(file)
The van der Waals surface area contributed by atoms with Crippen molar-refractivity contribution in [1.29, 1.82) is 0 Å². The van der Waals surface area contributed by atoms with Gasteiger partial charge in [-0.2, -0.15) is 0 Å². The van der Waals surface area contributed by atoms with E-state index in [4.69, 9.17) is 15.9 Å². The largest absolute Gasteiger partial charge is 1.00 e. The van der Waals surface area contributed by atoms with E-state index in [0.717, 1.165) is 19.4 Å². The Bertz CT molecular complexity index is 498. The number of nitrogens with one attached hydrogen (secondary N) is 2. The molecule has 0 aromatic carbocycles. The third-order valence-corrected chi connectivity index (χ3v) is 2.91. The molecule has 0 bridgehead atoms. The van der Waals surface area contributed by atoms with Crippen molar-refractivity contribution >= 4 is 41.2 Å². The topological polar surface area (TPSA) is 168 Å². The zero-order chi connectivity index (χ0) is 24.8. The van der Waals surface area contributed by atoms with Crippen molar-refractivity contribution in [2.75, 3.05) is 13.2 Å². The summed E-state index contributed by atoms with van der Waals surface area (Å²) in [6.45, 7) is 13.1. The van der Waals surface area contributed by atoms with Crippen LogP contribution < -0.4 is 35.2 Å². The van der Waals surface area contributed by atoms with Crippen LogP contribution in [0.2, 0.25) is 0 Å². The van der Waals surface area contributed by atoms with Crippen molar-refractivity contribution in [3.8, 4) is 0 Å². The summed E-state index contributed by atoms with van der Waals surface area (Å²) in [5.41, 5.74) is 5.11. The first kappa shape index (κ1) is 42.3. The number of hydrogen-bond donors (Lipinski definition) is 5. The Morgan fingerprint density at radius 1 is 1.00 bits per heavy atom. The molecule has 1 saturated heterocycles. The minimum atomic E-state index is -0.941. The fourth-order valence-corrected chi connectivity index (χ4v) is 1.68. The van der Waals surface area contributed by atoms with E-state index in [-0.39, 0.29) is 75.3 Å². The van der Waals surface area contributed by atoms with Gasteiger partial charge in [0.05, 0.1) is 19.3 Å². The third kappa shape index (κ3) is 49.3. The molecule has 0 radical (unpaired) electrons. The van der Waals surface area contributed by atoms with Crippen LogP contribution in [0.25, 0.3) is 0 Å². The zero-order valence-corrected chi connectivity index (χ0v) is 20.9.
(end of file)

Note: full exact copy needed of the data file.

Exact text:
The van der Waals surface area contributed by atoms with Crippen molar-refractivity contribution in [1.29, 1.82) is 0 Å². The van der Waals surface area contributed by atoms with Gasteiger partial charge in [-0.2, -0.15) is 0 Å². The van der Waals surface area contributed by atoms with E-state index in [4.69, 9.17) is 15.9 Å². The largest absolute Gasteiger partial charge is 1.00 e. The van der Waals surface area contributed by atoms with E-state index in [0.717, 1.165) is 19.4 Å². The Bertz CT molecular complexity index is 498. The number of nitrogens with one attached hydrogen (secondary N) is 2. The molecule has 0 aromatic carbocycles. The third-order valence-corrected chi connectivity index (χ3v) is 2.91. The molecule has 0 bridgehead atoms. The van der Waals surface area contributed by atoms with Crippen molar-refractivity contribution >= 4 is 41.2 Å². The topological polar surface area (TPSA) is 168 Å². The zero-order chi connectivity index (χ0) is 24.8. The van der Waals surface area contributed by atoms with Crippen molar-refractivity contribution in [2.75, 3.05) is 13.2 Å². The summed E-state index contributed by atoms with van der Waals surface area (Å²) in [6.45, 7) is 13.1. The van der Waals surface area contributed by atoms with Crippen LogP contribution < -0.4 is 35.2 Å². The van der Waals surface area contributed by atoms with Crippen LogP contribution in [0.2, 0.25) is 0 Å². The van der Waals surface area contributed by atoms with Crippen molar-refractivity contribution in [3.8, 4) is 0 Å². The summed E-state index contributed by atoms with van der Waals surface area (Å²) in [5.41, 5.74) is 5.11. The first kappa shape index (κ1) is 42.3. The number of hydrogen-bond donors (Lipinski definition) is 5. The Morgan fingerprint density at radius 1 is 1.00 bits per heavy atom. The molecule has 1 saturated heterocycles. The minimum atomic E-state index is -0.941. The fourth-order valence-corrected chi connectivity index (χ4v) is 1.68. The van der Waals surface area contributed by atoms with E-state index in [-0.39, 0.29) is 75.3 Å². The van der Waals surface area contributed by atoms with Gasteiger partial charge in [0.05, 0.1) is 19.3 Å². The third kappa shape index (κ3) is 49.3. The molecule has 0 radical (unpaired) electrons. The van der Waals surface area contributed by atoms with Crippen LogP contribution in [0.25, 0.3) is 0 Å². The zero-order valence-corrected chi connectivity index (χ0v) is 20.9.